The first round of the 2022 NFL Draft is in the books, and despite six wide receivers coming off the board in round one, the Chicago Bears have a fantastic opportunity to level up their pass-catchers Friday night. In fact, there are enough quality wide receivers who remain undrafted that the Bears can choose to hold off until pick 48 before selecting one.
Here are three options for each pick on day two who will instantly upgrade the Bears in 2022.
Round 2, Pick 39:
Best option: George Pickens, WR, Georgia
Pickens gained some steam late in the 2022 NFL Draft process and speculation began to bubble that he could sneak into the end of the first round. That didn’t happen, and if he slides to the Bears’ first selection Friday night, general manager Ryan Poles should waste little time calling his name.
Pickens is one of the few receivers who remain on the board who offers a true WR1 skill set. His blend of size, speed, and contested-catch ability make him the kind of bailout receiver Poles referenced when discussing the kind of players the team wanted to surround quarterback Justin Fields with. He’d be a no-brainer.
Good option: Perrion Winfrey, DL, Oklahoma
Winfrey, like Pickens, had some first-round buzz throughout the draft process and was a popular mock draft projection to the Green Bay Packers. The Packers opted for Georgia’s Devonte Wyatt instead, sending Winfrey potentially into the Bears’ crosshairs.
Don’t be surprised if the Bears use the 39th pick on a defensive player like Winfrey. There are enough wide receivers to hold off until No. 48 to grab one. Winfrey, on the other hand, is one of the few impact interior defensive linemen who remain on the board.
We’ll take it: Jaquan Brisker, Safety, Penn State
Brisker is an athletic and rangy safety who has enough striking ability to be a good complement to Eddie Jackson. Brisker’s ball production will appeal to head coach Matt Eberflus, who’s emphasized turnovers as a key focus in 2022. The Bears need to inject talent into the safety competition, and Brisker would make a lot of sense.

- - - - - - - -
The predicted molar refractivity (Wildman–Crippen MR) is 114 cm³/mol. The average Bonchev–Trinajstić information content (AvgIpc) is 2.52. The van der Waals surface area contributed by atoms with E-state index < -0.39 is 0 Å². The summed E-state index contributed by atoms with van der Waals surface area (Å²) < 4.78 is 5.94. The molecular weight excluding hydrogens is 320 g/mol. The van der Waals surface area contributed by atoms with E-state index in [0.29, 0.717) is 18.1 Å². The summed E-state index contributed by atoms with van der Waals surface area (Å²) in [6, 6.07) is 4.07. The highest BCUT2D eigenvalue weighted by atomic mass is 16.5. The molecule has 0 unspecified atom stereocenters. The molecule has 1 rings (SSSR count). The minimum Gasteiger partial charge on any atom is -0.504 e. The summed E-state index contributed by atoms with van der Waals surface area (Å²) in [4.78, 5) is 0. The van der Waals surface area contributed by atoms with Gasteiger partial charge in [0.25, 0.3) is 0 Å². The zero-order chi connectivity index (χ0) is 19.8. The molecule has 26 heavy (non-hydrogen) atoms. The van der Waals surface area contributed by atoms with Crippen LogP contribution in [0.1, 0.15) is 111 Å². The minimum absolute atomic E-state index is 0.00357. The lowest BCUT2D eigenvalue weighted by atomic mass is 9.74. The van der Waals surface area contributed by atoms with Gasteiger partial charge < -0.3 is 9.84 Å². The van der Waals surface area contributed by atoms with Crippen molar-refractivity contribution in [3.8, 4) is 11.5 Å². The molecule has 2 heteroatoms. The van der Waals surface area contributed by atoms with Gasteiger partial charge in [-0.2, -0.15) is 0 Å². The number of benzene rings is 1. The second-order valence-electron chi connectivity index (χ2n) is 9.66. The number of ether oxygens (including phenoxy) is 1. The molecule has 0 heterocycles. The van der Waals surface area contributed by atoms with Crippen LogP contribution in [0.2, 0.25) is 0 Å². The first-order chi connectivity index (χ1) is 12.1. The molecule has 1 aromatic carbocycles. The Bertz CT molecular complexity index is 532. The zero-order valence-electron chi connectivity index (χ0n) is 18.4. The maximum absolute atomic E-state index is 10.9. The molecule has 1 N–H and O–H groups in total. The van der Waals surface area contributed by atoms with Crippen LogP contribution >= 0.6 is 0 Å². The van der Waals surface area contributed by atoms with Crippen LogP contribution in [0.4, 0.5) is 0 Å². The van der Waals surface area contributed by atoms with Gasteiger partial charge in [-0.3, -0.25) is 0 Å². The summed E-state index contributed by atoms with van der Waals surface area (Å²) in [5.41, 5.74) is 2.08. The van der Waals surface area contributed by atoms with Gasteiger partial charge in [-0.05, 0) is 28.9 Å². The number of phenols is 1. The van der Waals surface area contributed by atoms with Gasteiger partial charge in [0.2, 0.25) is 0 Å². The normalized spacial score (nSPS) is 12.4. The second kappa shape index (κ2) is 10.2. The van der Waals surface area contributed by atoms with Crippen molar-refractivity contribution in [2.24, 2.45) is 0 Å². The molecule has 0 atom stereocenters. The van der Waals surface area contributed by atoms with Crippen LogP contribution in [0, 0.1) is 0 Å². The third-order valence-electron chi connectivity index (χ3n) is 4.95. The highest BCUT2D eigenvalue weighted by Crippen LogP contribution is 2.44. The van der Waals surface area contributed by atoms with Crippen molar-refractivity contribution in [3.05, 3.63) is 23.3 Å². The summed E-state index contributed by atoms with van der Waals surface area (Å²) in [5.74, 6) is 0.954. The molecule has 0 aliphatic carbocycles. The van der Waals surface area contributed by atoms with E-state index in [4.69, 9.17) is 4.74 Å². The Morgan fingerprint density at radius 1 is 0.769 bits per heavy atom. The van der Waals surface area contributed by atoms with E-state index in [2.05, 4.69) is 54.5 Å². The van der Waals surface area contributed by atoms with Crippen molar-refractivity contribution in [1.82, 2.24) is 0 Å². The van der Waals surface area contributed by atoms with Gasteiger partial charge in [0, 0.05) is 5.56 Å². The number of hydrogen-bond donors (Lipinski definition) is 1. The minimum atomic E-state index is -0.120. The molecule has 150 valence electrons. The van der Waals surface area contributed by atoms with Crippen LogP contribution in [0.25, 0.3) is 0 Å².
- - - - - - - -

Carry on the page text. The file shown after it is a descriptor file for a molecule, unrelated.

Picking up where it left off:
Round 2, Pick 48:
Best option: Alec Pierce, WR, Cincinnati
If the Bears pass on a wide receiver at No. 39, Pierce should be on the board at No. 48 and he’d represent fantastic value as a rookie pass-catcher who can start immediately in year one. He has plus-size, elite straight-line speed, and the kind of jumping ability few wide receivers possess. Pierce would add an element of size that Chicago’s receiving corps is lacking right now, and if paired with a defensive player like Winfrey in the second round, would make the Bears’ first two picks a home run.
Good option: Skyy Moore, WR, Western Michigan
Moore is one of the best route-runners who remain undrafted. He profiles as a slot receiver with field-flipping ability. Moore is one of my favorite receivers in this year’s draft class; he reminds me of Golden Tate, who enjoyed a lot of success as a compact and quick two-stepper. Moore has just as much upside as a wide receiver like Jahan Dotson, who was selected 16th overall by the Washington Commanders.
We’ll take it: Nakobe Dean, LB, Georgia
Is linebacker a big enough need for the Bears to use one of their first two selections on? Probably not. But Dean is simply too good to pass up if he falls to No. 48, especially if the wide receivers are off the board. He’s one of the most instinctual linebackers to enter the NFL draft in quite some time and would pair with Roquan Smith to give Chicago an all-Bulldogs second level on defense.
Round 3, Pick 71:
Best option: Bernhard Raimann, OT, Central Michigan
The Bears will enter training camp with an unsettled lineup along the offensive line. Second-year offensive tackles Larry Borom and Teven Jenkins are slated to start, but there’s just as good of a chance that they’ll flop as there is they’ll be successful. Enter Raimann, whose athletic profile matches what Poles prioritizes in offensive linemen. There’s a chance Raimann will be selected in the second round, but if he falls to round three, he’s a no-brainer.
Good option: Jamaree Salyer, iOL, Georgia
Salyer’s body type and heavy feet are likely a turnoff for Poles, but there’s no denying he’s one of the more valuable offensive linemen in this year’s draft because of his positional versatility. He’s equal parts offensive tackle and guard, and with so many unknowns surrounding the Bears’ offensive line, adding a former five-star recruit and SEC veteran into the offensive line competition is a big win.
We’ll take it: Calvin Austin III, WR, Memphis
Austin III is an undersized dynamo who can score from anywhere on the field anytime he touches the ball. He’ll be limited to the slot in the NFL and doesn’t profile as a full-time factor in the passing game, but his ability to evolve into a legitimate offensive weapon and special teams ace means he’ll contribute chunk plays on offense and impact field position in the game’s third phase.
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